The following essay is adapted from a lecture presented at the King Edward VI School, Stratford-upon-Avon in May 2017, for the Grays Thurrock Rotary Club.
Friends, readers, countrymen – lend me your ears! In what follows I will attempt to link the tragedy of Julius Caesar to: a grammar school education and rhetorical devices, the death of Queen Elizabeth, the lives of a penniless troupe of actors, early modern medical theory, and tenuous references to Donald Trump’s “alternative facts”. Let’s see how this goes.
Julius Caesar was an important play for Shakespeare, personally and professionally. Written in 1599, the play was probably the first to be performed at the newly erected Globe theatre on London’s south bank.  The Globe was a large and expensive theatre that Shakespeare’s company, the Lord Chamberlain’s Men, were under pressure to fill, not least of all because its erection came after a period of near bankruptcy for the company.  In the years preceding the first performance of Julius Caesar, Shakespeare tended towards crowd-pleasing comedies over tragedy with some of his biggest hits being plays like Much Ado About Nothing (1599) and The Merry Wives of Windsor (1597).  However after the pivotal Julius Caesar, Shakespeare moved towards the most artistically successful phase of his career; the timeless tragedies Hamlet (1602), Othello (1603), Macbeth (1606) and King Lear (1606) were all written and performed in the years following Julius Caesar.
And as fresh starts go, Julius Caesar succeeds on a number of different levels. In a purely mercantile sense, Shakespeare’s move towards a Roman tragedy to open the Globe may be evidence of his cash-strapped company’s need to draw in the gentry, those who would have been paying more for premium seats and extra luxuries, such as cushions.  Money aside, however, you’ll struggle to find entertainment more appealing than Julius Caesar. This is a play about blood and betrayal; political (and literal) backstabbing; premonitions and ghosts and a fatal case of mistaken identity… these are the stuff that theatrical dreams are made on. What is more, the central story would have been familiar to the wealthier part of Shakespeare’s audience: different versions of Caesar’s life and death had been enacted on the early modern stage on several occasions in the preceding years. Roman history was also, of course, a vital part of the curriculum at any grammar school.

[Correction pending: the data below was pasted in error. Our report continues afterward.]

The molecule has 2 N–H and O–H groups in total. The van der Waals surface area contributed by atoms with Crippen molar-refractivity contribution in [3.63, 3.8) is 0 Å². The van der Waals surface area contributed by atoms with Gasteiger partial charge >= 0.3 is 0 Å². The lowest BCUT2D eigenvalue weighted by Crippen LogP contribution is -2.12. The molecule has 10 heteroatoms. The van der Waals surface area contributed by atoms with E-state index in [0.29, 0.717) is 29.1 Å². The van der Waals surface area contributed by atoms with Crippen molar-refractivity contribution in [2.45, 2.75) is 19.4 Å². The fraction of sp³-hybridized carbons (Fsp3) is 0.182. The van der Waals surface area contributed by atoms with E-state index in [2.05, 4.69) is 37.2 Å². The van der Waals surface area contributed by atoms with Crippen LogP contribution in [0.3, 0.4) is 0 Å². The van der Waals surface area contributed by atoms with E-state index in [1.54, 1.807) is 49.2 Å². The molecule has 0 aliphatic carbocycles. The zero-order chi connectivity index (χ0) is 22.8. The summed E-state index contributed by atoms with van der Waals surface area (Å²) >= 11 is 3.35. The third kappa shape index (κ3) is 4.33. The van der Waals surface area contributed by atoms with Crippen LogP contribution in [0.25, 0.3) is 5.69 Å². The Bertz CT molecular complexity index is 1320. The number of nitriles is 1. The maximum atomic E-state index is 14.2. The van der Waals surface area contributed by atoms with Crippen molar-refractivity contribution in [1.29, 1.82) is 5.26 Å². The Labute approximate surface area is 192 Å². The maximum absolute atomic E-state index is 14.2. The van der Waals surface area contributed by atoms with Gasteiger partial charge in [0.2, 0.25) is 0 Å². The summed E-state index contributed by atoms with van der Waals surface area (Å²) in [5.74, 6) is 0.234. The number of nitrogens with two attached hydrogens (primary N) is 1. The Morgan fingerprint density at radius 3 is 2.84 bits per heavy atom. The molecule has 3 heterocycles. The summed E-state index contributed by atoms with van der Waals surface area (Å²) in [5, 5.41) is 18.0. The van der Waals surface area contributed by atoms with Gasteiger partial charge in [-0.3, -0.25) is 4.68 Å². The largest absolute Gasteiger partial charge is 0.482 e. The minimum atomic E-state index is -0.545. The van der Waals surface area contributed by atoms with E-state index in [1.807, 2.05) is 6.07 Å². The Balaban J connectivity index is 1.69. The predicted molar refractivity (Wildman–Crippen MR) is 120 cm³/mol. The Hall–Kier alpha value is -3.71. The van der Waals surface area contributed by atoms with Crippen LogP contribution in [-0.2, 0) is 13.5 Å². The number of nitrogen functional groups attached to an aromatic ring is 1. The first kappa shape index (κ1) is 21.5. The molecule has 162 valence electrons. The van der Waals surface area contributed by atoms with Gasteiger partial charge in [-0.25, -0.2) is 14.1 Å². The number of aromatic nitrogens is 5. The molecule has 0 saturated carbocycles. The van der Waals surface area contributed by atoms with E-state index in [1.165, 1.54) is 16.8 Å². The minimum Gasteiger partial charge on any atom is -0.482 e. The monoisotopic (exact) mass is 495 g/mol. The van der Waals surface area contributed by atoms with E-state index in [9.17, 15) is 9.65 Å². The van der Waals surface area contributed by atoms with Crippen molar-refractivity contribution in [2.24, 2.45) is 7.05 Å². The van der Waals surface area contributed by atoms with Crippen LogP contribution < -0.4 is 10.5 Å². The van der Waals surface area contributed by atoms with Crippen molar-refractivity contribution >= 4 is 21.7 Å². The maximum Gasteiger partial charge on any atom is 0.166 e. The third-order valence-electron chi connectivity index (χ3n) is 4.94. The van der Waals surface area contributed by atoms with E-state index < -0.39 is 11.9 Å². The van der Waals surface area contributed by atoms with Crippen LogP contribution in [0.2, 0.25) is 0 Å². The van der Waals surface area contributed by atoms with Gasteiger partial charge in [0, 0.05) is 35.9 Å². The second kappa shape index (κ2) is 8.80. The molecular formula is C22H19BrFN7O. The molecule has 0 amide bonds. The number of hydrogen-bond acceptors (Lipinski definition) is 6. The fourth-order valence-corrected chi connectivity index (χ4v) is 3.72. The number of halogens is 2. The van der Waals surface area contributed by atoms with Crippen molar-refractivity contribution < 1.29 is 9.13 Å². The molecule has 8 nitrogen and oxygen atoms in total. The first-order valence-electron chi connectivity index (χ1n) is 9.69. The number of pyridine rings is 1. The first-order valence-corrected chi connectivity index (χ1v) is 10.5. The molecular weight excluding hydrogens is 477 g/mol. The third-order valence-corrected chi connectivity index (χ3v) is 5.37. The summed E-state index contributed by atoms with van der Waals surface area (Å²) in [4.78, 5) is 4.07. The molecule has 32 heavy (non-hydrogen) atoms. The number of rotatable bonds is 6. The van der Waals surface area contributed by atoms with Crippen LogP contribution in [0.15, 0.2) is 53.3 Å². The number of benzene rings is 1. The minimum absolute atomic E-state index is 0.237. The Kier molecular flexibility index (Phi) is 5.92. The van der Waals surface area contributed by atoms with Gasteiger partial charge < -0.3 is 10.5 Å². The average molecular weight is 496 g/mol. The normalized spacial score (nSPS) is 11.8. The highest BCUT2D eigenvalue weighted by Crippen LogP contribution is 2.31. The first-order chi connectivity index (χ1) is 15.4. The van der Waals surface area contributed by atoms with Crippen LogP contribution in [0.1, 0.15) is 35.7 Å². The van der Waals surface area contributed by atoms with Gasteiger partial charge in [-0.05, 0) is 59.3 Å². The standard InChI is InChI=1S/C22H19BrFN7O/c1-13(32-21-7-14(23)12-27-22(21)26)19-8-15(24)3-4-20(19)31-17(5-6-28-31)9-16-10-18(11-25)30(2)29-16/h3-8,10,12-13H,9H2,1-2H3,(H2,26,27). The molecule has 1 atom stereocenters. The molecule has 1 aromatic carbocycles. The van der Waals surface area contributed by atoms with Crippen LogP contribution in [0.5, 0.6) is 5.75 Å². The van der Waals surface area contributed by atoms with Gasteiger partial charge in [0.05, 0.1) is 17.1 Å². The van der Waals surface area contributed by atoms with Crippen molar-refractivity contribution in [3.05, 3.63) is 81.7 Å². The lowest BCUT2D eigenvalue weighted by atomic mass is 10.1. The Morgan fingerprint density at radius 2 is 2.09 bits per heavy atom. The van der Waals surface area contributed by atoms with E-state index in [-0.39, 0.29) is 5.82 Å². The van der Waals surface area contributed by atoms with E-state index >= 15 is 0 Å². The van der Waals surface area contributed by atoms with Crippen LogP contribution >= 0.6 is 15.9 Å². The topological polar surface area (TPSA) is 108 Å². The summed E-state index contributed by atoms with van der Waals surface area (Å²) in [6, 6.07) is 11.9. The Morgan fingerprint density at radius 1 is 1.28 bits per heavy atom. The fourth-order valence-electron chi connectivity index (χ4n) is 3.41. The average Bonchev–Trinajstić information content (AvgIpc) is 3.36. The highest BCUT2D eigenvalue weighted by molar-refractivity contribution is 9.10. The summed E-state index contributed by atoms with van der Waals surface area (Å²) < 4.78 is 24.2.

An Elizabethan grammar school education was founded on the learning of Latin. Boys at grammar schools would have learnt to read and write in Latin, to translate passages from, or into Latin, and grasp the grammatical and rhetorical structure, as well as memorise, passages in Latin. As Stanley Wells comments, “at the end of his schooldays, when he was around fifteen years old, an Elizabethan boy of average ability would have acquired as good an education in Latin language and literature as an honours graduate of the present”.  Shakespeare would have benefitted from such an education when he attended the King’s New School (now King Edward VI School), and at an early age Shakespeare would have been well-acquainted with Horace, Livy, Ovid, Cicero (who appears in the play Julius Caesar) and works by Julius Caesar himself. In the 1588 publication The Education of Children in Learning, a teacher’s manual, we read that Julius Caesar was “the first and greatest Emperour that ever lived,” who “with a most pure stile, set foorth the histories of his times and certayne books of Grammar.”  A play about Julius Caesar therefore needed no introduction – especially for those audience members in the more comfortable seats.